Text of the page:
Neutral Density Filter Recommendations


New year and a new camera for me with a 77mm filter thread. Thus I need thoughts on how many and rating (ie how many stops) as a basic set up for neutral density filters. I will be using the filters mostly for smoothing out water movement. I already have a circular polarizing filter. TIA

Pat, I have 77mm threads or step rings for all my lenses. Started that way as 90 % of the Mamiya RB67 lenses are 77mm sized. After that I carried that over with step rings for my 4x5 setup. So basically all my usage is based upon 77mm size.
I use the Lee 100mm filter holder with the wide angle mount. My main usage has been primarily with the 2stop hard & soft as well as the 3stop hard & soft Singh Ray filters for many years now. I also use Hi-Tech reverse filters but do not find them as neutral in color cast as the Singh Ray units. Not a big issue as color correction or casts are removed in post processing.

Hi Pat,

I use formatt hitech firecrest filters mainly for slowing motion for seascapes and waterfalls. I’ve found them to be very neutral with my Sony camera sensor and do not have to remove any casts during processing.

I use a 4 stop ND filter for getting shutter speeds of around 1 second to about 1/8th of a second and I use a 10 stop ND for longer exposures of 30 seconds or more to capture moving clouds etc.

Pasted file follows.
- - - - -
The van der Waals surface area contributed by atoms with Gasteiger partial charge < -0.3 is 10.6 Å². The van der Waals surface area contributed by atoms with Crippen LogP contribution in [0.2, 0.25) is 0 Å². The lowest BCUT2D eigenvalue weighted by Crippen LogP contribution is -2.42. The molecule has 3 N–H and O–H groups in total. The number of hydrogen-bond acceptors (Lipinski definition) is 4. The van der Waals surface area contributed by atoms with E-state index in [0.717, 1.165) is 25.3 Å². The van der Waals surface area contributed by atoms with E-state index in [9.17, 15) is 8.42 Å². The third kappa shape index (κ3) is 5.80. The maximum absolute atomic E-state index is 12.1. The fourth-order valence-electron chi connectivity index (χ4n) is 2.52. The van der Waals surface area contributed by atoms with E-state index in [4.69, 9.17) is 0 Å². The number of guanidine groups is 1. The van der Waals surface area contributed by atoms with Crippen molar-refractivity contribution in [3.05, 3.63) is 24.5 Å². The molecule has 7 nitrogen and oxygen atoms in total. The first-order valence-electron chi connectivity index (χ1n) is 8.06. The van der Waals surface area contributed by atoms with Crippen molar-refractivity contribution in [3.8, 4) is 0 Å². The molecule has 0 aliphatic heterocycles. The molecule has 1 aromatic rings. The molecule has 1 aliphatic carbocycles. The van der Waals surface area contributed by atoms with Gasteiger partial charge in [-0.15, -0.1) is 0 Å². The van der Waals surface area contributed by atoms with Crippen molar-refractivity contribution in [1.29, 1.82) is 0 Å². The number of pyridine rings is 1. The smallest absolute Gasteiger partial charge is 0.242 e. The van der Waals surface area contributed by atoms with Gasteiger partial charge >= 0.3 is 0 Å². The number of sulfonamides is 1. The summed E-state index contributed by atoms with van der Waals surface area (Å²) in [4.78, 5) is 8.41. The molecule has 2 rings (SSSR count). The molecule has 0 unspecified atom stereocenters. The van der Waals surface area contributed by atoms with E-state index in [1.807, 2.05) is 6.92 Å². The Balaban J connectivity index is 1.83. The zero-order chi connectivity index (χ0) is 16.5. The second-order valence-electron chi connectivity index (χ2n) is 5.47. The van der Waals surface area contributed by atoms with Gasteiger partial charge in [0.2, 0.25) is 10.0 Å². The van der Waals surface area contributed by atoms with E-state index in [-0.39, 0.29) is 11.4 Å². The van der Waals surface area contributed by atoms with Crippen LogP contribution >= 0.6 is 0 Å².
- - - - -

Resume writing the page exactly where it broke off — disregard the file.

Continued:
Hi Pat,

It took me a while, but I finally decided to standardize at 77mm Nikon and 82mm. I went through years of testing and using various ND suppliers. I have mothballed LEE, Marumi, HiTech, ProGrey, B+W, and Singh-Ray. I only use Breakthrough filters X4 series.

I have 3,6,10 stop 77mm rounds. I put my filters in stack caps and don’t use filter bags.

If required, I have sensi step-up rings. I have found that this step-up ring does not bind filter threads compared to other mfgs.

Breakthrough Filters tested for me with zero color cast. All the other filters had a color image cast and often quite challenging to remove. Also, the Breakthrough nano-coating technology does a great job repelling water, blowing off dust, and easier cleaning fingerprints. The filters are expensive. However, top pros like Moose Peterson, Rick Sammon, and Richard Bernabe all use and endorse Breakthrough. Their glass is excellent. Their filter holder, step-up rings, and service are very poor, I have returned multiple items because they are just poorly designed and cheaply mfg’d.

I have been delighted with this 'Kit" for a few years now.

I do try and keep my eye out for new technology, and I am thinking of giving the H&Y system a go. I am just concerned about having filters drop off.

For Flat GND, I use Breakthrough or Blackwater in a wine country filter holder system. I have 100mmX150mm 3,6,9 GND and 50mm x50mm black glass 10 & 15 stop. I use a filter bag for these filters. The attachment ring is 77mm or 82mm.

The filter field has exploded with many manufacturers now. And the older mfg are reintroducing new models.

I think at the moment the best filters are from: